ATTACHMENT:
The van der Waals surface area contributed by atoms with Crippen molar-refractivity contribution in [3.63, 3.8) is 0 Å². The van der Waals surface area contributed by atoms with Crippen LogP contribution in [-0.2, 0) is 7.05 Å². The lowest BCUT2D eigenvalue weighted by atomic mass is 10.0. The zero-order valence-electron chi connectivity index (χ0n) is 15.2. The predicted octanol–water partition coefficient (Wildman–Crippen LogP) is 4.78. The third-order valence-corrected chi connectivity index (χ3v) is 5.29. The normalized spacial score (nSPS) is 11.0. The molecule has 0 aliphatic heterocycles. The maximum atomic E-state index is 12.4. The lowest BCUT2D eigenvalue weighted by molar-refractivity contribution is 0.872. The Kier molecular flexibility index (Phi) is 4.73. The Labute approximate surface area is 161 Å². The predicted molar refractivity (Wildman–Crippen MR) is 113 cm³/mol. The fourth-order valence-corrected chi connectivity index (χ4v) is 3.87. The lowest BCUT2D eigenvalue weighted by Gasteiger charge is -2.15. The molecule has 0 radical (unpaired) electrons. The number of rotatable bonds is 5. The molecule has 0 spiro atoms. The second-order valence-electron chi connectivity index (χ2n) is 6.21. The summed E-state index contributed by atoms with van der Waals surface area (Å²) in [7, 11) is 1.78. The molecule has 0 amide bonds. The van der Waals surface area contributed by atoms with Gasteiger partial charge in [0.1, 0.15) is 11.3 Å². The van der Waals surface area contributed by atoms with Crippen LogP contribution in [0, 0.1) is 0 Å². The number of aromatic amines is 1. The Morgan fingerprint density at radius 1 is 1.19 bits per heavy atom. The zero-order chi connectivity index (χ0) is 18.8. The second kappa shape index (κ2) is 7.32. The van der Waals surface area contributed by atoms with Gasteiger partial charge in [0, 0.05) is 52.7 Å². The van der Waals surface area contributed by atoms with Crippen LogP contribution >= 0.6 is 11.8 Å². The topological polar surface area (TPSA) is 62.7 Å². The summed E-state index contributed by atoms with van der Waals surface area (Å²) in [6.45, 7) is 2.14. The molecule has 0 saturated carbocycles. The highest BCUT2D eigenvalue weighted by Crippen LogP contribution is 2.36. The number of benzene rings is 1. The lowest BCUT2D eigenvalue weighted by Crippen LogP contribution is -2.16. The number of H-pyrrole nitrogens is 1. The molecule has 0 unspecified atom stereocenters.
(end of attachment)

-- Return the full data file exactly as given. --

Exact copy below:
The van der Waals surface area contributed by atoms with Crippen molar-refractivity contribution in [3.63, 3.8) is 0 Å². The van der Waals surface area contributed by atoms with Crippen LogP contribution in [-0.2, 0) is 7.05 Å². The lowest BCUT2D eigenvalue weighted by atomic mass is 10.0. The zero-order valence-electron chi connectivity index (χ0n) is 15.2. The predicted octanol–water partition coefficient (Wildman–Crippen LogP) is 4.78. The third-order valence-corrected chi connectivity index (χ3v) is 5.29. The normalized spacial score (nSPS) is 11.0. The molecule has 0 aliphatic heterocycles. The maximum atomic E-state index is 12.4. The lowest BCUT2D eigenvalue weighted by molar-refractivity contribution is 0.872. The Kier molecular flexibility index (Phi) is 4.73. The Labute approximate surface area is 161 Å². The predicted molar refractivity (Wildman–Crippen MR) is 113 cm³/mol. The fourth-order valence-corrected chi connectivity index (χ4v) is 3.87. The lowest BCUT2D eigenvalue weighted by Gasteiger charge is -2.15. The molecule has 0 radical (unpaired) electrons. The number of rotatable bonds is 5. The molecule has 0 spiro atoms. The second-order valence-electron chi connectivity index (χ2n) is 6.21. The summed E-state index contributed by atoms with van der Waals surface area (Å²) in [7, 11) is 1.78. The molecule has 0 amide bonds. The van der Waals surface area contributed by atoms with Gasteiger partial charge in [0.1, 0.15) is 11.3 Å². The van der Waals surface area contributed by atoms with Crippen LogP contribution in [0, 0.1) is 0 Å². The number of aromatic amines is 1. The Morgan fingerprint density at radius 1 is 1.19 bits per heavy atom. The zero-order chi connectivity index (χ0) is 18.8. The second kappa shape index (κ2) is 7.32. The van der Waals surface area contributed by atoms with Gasteiger partial charge in [0, 0.05) is 52.7 Å². The van der Waals surface area contributed by atoms with Crippen LogP contribution >= 0.6 is 11.8 Å². The topological polar surface area (TPSA) is 62.7 Å². The summed E-state index contributed by atoms with van der Waals surface area (Å²) in [6.45, 7) is 2.14. The molecule has 0 saturated carbocycles. The highest BCUT2D eigenvalue weighted by Crippen LogP contribution is 2.36. The number of benzene rings is 1. The lowest BCUT2D eigenvalue weighted by Crippen LogP contribution is -2.16. The number of H-pyrrole nitrogens is 1. The molecule has 0 unspecified atom stereocenters.